Looting

Mr. Qais Rashid, Acting Chairman of the Iraq State Board of Antiquities and Heritage, at the May 2009 handover event, when control of the site of Ur was returned to the Iraq Government.
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Mr. Qais Rashid, Acting Chairman of the Iraq State Board of Antiquities and Heritage, at the May 2009 handover event, when control of the site of Ur was returned to the Iraq Government.
Mr. Qais Rashid, Acting Chairman of the Iraq State Board of Antiquities and Heritage, at the May 2009 handover event, when control of the site of Ur was returned to the Iraq Government.

Ironically, in the 20th century, the looting of archaeological sites in Iraq was a problem brought under control during Saddam Hussein’s regime. His government treated looting as a capital offense. Since the recent Iraq War, however, looting of archaeological sites has sadly become common practice once again, wiping away the evidence of ancient cultures.

Looters of archaeological sites dig thousands of holes, as seen here, to extract artifacts to be sold on illicit markets. By removing these objects without recording the information buried with them, the objects lose much of their archaeological information.
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Looters of archaeological sites dig thousands of holes, as seen here, to extract artifacts to be sold on illicit markets. By removing these objects without recording the information buried with them, the objects lose much of their archaeological information.
Looters of archaeological sites dig thousands of holes, as seen here, to extract artifacts to be sold on illicit markets.

One archaeologist has describe the looting as “industrial” in scale, with whole sites destroyed by tens of thousands of holes dug by looters looking for objects to sell on the antiquities market.  When objects are torn from their contexts without a record of their findspots, drawings and photographs, we lose information critical to our reconstructions of the past.

Consider, as one example, a statue. If bought on the antiquities market, they retain only their aesthetic value. If they carry imagery or inscriptions, they can tell only part of their story. But, if such statues are found and recorded by archaeologists, we can learn much more.  A trash deposit, like Woolley’s SIS, tells us where, when, and with what they were discarded.

Statues buried in temple sanctuaries or built into installations such as those from the Nintu temple at Khafajah or the Inanna temple at Nippur tell us they had to be kept in sacred space after they were no longer used.

And, best of all, found, like statues in the Ishtar Temple at Ashur, standing on a bench in the cella, tell us they were placed in front of a cult image to represent the donor to a god.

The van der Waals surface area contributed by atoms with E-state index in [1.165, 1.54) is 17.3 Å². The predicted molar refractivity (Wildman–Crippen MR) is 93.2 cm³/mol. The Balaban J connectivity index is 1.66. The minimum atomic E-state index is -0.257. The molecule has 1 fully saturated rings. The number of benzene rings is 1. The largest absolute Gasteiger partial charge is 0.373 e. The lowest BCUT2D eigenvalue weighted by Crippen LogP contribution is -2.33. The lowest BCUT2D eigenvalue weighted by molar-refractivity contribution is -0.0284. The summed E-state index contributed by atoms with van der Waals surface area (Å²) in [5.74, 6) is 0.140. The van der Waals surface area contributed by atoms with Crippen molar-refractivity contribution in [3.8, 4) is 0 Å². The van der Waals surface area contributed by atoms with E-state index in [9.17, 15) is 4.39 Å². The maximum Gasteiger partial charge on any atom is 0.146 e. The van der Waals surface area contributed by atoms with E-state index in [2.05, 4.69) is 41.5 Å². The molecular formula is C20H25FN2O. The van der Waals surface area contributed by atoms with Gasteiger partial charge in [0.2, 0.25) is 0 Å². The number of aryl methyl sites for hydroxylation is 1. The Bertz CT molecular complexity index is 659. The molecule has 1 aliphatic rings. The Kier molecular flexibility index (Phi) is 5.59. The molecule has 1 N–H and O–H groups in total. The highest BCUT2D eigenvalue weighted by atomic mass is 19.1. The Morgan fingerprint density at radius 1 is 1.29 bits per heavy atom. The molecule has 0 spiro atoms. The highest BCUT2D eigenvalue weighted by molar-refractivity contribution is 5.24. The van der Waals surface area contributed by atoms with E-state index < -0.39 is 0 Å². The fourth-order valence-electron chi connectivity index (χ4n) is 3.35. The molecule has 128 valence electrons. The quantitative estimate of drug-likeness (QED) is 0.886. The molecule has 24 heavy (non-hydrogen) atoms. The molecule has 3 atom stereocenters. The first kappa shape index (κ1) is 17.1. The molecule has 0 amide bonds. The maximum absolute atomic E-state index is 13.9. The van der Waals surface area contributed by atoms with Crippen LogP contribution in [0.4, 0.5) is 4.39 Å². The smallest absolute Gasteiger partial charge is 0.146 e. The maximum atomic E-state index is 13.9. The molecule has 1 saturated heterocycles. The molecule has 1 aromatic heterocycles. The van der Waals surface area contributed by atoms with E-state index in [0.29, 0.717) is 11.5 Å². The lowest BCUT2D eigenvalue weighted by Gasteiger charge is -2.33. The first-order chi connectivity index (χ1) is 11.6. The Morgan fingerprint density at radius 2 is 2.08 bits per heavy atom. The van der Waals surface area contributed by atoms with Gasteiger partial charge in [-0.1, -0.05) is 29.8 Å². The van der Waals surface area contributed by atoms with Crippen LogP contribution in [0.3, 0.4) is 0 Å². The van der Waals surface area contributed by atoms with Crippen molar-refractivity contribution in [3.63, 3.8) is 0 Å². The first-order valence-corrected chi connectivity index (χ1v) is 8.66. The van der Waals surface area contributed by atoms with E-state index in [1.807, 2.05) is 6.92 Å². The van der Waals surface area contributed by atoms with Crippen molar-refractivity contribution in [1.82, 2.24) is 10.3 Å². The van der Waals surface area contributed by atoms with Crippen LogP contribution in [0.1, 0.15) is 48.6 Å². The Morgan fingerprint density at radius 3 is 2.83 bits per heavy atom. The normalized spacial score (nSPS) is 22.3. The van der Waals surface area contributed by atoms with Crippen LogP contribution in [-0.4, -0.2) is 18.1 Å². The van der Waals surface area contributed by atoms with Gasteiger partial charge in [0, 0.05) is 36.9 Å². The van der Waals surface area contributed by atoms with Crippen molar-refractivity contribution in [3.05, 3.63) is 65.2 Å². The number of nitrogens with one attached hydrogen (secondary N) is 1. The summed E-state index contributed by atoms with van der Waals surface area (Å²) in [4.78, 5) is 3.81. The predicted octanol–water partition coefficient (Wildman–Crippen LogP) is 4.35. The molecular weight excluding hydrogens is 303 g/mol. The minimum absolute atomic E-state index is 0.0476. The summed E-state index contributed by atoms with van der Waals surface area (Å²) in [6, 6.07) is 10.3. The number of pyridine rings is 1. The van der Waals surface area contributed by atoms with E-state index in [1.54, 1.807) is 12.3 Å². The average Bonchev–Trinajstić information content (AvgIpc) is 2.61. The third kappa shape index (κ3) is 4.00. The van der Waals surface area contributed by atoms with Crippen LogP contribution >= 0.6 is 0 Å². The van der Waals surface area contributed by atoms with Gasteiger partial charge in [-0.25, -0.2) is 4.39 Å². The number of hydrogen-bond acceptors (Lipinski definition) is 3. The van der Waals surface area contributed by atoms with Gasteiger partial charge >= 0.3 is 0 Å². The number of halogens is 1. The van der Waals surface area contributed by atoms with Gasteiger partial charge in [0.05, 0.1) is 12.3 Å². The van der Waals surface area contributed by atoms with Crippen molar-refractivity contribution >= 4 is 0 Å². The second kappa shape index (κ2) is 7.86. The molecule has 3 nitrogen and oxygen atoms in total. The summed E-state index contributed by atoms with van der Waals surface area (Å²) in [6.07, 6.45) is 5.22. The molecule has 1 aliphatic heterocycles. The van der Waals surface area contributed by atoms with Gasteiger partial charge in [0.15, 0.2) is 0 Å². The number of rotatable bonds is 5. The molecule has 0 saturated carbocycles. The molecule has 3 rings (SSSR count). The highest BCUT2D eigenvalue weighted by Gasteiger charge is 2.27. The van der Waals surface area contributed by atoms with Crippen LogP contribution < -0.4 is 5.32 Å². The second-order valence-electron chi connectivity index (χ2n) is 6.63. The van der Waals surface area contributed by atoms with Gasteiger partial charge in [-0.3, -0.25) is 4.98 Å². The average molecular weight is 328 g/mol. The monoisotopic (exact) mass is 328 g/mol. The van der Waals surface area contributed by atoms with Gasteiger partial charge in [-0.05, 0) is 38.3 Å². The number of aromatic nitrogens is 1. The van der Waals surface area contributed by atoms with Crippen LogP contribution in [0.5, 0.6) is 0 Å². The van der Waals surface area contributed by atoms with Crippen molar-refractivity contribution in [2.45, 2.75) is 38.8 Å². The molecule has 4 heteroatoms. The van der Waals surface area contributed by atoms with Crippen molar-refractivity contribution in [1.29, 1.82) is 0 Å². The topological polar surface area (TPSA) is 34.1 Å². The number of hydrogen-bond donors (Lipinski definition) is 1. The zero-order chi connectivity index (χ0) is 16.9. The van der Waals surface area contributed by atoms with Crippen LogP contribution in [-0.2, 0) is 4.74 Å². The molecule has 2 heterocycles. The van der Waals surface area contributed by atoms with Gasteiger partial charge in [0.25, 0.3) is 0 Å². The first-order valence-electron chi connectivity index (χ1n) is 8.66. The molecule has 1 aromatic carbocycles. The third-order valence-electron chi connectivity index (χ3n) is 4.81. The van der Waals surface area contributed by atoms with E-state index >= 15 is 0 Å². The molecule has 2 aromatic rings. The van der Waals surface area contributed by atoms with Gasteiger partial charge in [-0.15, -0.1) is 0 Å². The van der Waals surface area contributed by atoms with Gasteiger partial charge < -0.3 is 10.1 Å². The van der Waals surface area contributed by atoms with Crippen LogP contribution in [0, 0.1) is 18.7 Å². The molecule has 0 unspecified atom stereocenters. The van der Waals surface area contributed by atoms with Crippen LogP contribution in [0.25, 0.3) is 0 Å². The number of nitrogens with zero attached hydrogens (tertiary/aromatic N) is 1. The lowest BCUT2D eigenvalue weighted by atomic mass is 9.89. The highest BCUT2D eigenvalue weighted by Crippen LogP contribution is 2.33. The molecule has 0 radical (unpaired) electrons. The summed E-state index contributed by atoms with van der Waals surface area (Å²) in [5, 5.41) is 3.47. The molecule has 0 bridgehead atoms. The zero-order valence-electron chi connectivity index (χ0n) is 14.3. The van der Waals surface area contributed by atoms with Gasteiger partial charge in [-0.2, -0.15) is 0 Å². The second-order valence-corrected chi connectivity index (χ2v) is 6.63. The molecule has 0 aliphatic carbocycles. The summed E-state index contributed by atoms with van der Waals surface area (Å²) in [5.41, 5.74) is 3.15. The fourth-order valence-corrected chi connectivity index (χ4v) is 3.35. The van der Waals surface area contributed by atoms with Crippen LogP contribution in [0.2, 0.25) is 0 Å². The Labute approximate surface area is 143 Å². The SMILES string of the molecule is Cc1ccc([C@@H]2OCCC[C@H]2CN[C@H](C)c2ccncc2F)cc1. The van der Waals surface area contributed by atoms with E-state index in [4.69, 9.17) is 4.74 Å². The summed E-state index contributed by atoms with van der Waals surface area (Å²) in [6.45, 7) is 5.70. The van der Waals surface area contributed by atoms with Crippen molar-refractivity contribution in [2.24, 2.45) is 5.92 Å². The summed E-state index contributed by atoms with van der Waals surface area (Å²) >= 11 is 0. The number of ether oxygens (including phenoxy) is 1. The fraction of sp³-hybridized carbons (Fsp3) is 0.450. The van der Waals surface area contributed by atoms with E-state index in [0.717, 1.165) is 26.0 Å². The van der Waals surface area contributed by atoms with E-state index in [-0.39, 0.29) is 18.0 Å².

Only through the controlled retrieval of archaeological remains, can we reconstruct the past.

Looting at the Iraq Museum

The Iraq Museum in Baghdad.
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The Iraq Museum in Baghdad.
The Iraq Museum in Baghdad.

Gertrude Bell established the Iraq Museum in Baghdad in 1924. Its first objects came from the excavations at Ur and at Kish. The Iraq Museum, which houses an impressive collection of Mesopotamian artifacts, closed at the beginning of the Persian Gulf War in 1991. During the recent Iraq War it suffered from heavy looting. In April 2003, when American forces entered central Baghdad, only a few staff members remained. On April 7, Iraqi soldiers took up positions in and around the museum to prevent American forces from crossing a nearby bridge. After the fighting subsided, the museum was severely looted between April 10 and 12. Although some museum staff returned on April 13, they were unable to get American troops to protect the museum until April 16.

Detail of one the colossal stone gateway guardians, called a Lamassu, from Sargon II’s (721–705 BCE) Assyrian palace Dur-Sharrukin (modern Khorsabad).
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Detail of one the colossal stone gateway guardians, called a Lamassu, from Sargon II’s (721–705 BCE) Assyrian palace Dur-Sharrukin (modern Khorsabad).
Detail of one the colossal stone gateway guardians, called a Lamassu (721–705 BCE)

Initial reports of the looting suggested total devastation. Fortunately, many of the important objects had previously been moved off site to ensure their safety during the war. Many of the big pieces permanently installed in the galleries, however, were toppled or destroyed during the looting. The looters also raided the museum’s excavation archives and storerooms, where, among other things, they stole more than 5,000 cylinder seals. In late April 2003, an investigation and recovery effort began in earnest. Nearly 3,500 looted items have now been returned to the Iraq Museum.

The objects held in the Iraq Museum record the beginnings of civilization. When they are taken or destroyed, history is lost. One estimate states that nearly 8,000 objects are still missing.

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